Our vision is to automate the VS design process as far as possible. From a computer science point of view, two new VS design steps are necessary to achieve this overarching goal.(i)Define an extensible ontology which allows describing all necessary steps for VS model identification and the possible solutions for each of these steps.(ii)Use an evolutionary design algorithm (automated design) to combine the appropriate steps for each given machine application to be modeled.

The goal is not to unify or restrict the popular models or methods and steps of VS design. Instead, it is to allow the integration of any models and methods by describing their interfaces and properties semantically and in a unified form. Ontologies are well suited to describe such complex dependencies. Furthermore, ontologies can be used by an assistance system using formal, automated queries. An evolutionary algorithm can then be used to optimize the identification procedure.

It is clear that this goal can never be fulfilled completely as continuously new or updated methods are developed which require new definition of properties and interfaces. Nevertheless, the authors expect that this approach leads to higher acceptance in practice than limiting the allowed tools in the step chain. Additionally, not all decisions can be automated and experience from building automation shows that it is usually better accepted to make suggestions to the user than to decide automatically [2123].

Our intention is to simplify the VS design process as much as tasks can be automated. The two proposed methods (ontologies and automated design) are very versatile for reaching that goal, but a complete automation will probably never be possible as it needs too much development. For single VS designs, the ontology creation is not economic but with increasing information content of the ontologies the level of automatic design support can increase.

6. Conclusions

In this paper, a novel calibration approach for high-complex deformation models of a machine tool was described, using the output of a virtual sensor. For this purpose, a virtual sensor using different static model types was developed and tested. The simulation results showed that the VS on ANN basis can be used for calibration of deformation models with an accuracy of 1.0–2.3% (MAPD). The vision of the VS development optimization is an automated VS development using ontology models.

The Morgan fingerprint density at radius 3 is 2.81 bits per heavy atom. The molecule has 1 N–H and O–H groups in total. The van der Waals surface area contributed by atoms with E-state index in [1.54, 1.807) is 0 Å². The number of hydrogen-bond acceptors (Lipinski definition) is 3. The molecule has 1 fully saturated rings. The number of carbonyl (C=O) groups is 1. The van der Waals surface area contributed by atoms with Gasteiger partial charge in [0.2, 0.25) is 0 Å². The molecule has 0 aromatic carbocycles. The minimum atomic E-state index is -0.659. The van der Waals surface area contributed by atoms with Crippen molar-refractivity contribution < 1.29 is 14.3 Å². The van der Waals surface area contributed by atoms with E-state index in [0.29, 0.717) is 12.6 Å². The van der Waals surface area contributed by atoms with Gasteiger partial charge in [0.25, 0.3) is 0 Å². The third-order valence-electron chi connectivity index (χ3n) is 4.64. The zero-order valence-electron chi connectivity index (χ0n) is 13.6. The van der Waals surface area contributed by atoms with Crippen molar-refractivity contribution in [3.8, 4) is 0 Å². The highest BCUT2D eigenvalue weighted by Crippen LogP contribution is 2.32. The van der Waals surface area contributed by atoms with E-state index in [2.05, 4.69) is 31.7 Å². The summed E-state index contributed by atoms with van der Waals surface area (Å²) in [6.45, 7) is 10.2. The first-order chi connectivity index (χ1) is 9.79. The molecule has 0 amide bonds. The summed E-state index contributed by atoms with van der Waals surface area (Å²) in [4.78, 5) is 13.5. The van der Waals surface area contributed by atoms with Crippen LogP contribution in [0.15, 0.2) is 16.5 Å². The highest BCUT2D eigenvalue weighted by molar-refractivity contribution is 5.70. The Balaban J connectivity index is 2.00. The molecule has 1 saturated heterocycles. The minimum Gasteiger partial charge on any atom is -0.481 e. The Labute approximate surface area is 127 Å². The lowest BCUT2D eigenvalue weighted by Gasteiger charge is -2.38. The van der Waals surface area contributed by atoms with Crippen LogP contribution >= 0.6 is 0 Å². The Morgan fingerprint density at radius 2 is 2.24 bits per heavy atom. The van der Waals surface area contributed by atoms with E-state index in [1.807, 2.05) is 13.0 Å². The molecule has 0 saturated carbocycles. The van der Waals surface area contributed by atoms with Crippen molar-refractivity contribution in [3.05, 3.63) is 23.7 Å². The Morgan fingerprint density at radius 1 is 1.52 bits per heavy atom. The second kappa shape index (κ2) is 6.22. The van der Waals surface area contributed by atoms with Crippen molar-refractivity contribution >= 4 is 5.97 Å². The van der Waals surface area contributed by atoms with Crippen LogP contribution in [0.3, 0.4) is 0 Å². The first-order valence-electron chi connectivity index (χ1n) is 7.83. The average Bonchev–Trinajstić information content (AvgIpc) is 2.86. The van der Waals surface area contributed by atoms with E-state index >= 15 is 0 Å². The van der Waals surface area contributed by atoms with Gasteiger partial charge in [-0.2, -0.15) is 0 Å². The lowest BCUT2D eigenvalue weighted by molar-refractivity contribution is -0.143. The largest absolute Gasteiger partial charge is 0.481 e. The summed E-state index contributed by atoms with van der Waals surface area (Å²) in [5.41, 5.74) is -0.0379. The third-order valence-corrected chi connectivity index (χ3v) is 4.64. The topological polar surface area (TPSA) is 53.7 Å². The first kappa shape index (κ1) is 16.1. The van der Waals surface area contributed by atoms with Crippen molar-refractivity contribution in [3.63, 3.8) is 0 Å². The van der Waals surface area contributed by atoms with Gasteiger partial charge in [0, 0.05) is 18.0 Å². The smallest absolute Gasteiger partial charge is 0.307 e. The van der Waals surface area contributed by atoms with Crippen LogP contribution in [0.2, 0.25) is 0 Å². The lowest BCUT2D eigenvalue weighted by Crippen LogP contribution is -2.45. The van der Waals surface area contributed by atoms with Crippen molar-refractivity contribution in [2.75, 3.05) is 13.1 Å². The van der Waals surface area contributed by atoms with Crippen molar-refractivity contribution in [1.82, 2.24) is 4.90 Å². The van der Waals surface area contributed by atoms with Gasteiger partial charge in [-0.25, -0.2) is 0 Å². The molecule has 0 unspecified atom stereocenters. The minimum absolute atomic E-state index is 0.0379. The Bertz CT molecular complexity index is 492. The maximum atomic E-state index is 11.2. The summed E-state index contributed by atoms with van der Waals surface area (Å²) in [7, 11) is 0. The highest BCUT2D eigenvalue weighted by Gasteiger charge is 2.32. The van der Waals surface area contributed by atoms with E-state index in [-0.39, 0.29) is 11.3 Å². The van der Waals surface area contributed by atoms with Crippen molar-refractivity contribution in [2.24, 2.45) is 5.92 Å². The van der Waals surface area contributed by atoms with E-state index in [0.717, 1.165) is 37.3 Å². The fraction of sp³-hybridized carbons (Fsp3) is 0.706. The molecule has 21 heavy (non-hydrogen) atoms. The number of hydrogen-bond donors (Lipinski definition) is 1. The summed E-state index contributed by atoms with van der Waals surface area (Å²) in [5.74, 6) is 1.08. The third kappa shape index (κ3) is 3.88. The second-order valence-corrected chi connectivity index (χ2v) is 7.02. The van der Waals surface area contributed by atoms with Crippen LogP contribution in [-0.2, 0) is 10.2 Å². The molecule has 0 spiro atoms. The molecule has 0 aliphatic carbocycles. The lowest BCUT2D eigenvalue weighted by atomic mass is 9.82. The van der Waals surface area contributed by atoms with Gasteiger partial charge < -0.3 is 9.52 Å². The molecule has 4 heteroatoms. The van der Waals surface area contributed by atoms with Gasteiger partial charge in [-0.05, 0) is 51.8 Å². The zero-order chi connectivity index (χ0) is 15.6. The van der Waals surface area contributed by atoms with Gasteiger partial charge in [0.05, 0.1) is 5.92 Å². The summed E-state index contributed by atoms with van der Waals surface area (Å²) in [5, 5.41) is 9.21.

Conflict of Interests

The authors declare that there is no conflict of interests regarding the publication of this paper.

Acknowledgments

This work has been funded by the European Regional Development Fund (EFRE) and Free State of Saxony as a part of the cooperative project Cool MES (no. 14118/2446), the German Research Foundation in the Collaborative Research Centre Transregio 96, and the European Commission in the Seventh Framework Programme project AMBI (Grant Agreement no. 324432).

References

  1. J. W. Li, W. J. Zhang, G. S. Yang, S. D. Tu, and X. B. Chen, “Thermal-error modeling for complex physical systems: the-state-of-arts review,” The International Journal of Advanced Manufacturing Technology, vol. 42, no. 1-2, pp. 168–179, 2009. View at Publisher · View at Google Scholar · View at Scopus
  2. J. Chaskalovic, Finite Elements Methods for Engineering Sciences, Springer, Berlin, Germany, 2008.
  3. Y. Karpat and T. Özel, “Predictive analytical and thermal modeling of orthogonal cutting process—part I: predictions of tool forces, stresses, and temperature distributions,” Journal of Manufacturing Science and Engineering, vol. 128, no. 2, pp. 435–444, 2006. View at Publisher · View at Google Scholar · View at Scopus
  4. A. Abdulshahed, A. P. Longstaff, S. Fletcher, and A. Myers, “Comparative study of ANN and ANFIS prediction models for thermal error compensation on CNC machine tools,” in Proceedings of 10th International Conference and Exhibition on Laser Metrology, Machine Tool, CMM & Robotic Performance (LAMDAMAP '13), EUSPEN, 2013.